Music Can Having a Healing Effect for Patients of Dementia, Alzheimer's, and Other Cognitive + Brain Conditions
Dementia is a disease that attacks the human mind and makes the sufferer lose control of their behavior and actions, in large part due to the memory loss and difficulty remembering things. And this disease is not only difficult for the patient. Too many Americans have had to suffer watching their loved one go through the difficult stages of dementia. As of today there is no cure for the disease. However, music therapy is showing an ability to help combat the symptoms of early stages of dementia. So if you want to see just how music therapy can be helpful for dementia patients, check out the rest of the article below.
Alzheimer’s Disease is a degenerative brain disease and the most common type of dementia. The issue is that dementia is not a specific disease itself but a group of related symptoms that are caused by different diseases. Alzheimer’s is the most common and It's estimated 6.7 million Americans who are over 65 are now living with Alzheimer's. And that number is expected to double in size to nearly 13 million by the year 2050. In large part due to the baby boomers entering their old age over the next couple of decades.
Since baby boomers are such a large portion of our population it will mean that a large number of people who were once young are now entering old age in numbers of millions of people every year. And since there will be more people aged 65 and older than there were for the previous generation, diseases related to old age are expected to rise across the board simply because there will be so many more old people, and it is inevitable that a greater number of them will get sick.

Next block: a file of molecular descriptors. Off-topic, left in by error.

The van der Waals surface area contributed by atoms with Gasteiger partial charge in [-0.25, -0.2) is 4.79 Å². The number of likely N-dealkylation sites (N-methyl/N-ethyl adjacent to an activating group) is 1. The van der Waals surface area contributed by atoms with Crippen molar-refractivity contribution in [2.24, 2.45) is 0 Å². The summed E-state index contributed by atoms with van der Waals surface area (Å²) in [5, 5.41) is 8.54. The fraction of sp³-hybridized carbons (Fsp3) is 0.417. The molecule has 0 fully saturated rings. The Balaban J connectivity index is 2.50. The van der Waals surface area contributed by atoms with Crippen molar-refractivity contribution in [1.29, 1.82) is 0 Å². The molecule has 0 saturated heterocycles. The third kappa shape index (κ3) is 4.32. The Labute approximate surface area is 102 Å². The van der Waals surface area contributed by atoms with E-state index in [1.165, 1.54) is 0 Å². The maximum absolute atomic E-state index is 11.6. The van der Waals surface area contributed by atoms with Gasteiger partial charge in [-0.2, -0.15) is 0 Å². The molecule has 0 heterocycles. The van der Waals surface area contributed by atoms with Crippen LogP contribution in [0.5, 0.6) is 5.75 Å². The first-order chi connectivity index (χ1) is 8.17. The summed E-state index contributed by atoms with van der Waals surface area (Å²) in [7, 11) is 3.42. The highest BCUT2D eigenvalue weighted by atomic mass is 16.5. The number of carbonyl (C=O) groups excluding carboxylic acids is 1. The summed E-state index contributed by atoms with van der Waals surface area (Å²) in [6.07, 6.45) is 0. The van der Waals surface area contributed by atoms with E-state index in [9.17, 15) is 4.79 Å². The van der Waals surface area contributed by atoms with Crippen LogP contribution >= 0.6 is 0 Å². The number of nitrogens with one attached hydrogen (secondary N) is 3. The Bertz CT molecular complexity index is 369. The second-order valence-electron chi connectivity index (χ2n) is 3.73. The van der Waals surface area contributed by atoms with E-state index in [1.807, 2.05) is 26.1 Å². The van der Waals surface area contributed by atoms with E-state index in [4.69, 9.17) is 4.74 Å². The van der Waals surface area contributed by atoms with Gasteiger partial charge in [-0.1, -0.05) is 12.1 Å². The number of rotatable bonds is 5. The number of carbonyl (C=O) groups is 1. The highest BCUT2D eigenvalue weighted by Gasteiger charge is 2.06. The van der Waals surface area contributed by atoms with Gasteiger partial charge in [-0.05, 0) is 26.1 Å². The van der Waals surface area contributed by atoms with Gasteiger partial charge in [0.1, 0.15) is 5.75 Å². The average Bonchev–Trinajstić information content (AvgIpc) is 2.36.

Besides Alzheimer’s Diseases, dementia can also be caused by strokes, Parkinson’s Disease, severe head injuries, and Pick’s Disease. But no matter the reason for why a person has dementia, they primarily exhibit the same type of symptoms.
These symptoms include memory loss, finding it difficult to concentrate, and finding routine daily tasks harder to accomplish. Struggling to follow a conversation or remember the correct word they are trying to use can also occur, as is being confused about what time it is or where they are currently at. And also sudden and sometimes severe mood changes. These symptoms are incredibly difficult for both the person who suffers from dementia along with their friends, family, and loved-ones who have to see them struggle with these symptoms over time.
And over time the symptoms of dementia progress and get worse and worse. In late stage dementia common symptoms are.
Advanced Memory Problems. The person with dementia may not even recognise close friends and family or even be able to remember where they live or where they are.
Communication Problems. These can be so advanced that some people who suffer from dementia lose the ability to speak all together.
Weight Lose Problems - Many people with dementia lose their appetite, and even when they are hungry they have trouble eating or swallowing. Which leads to an increased risk of choking.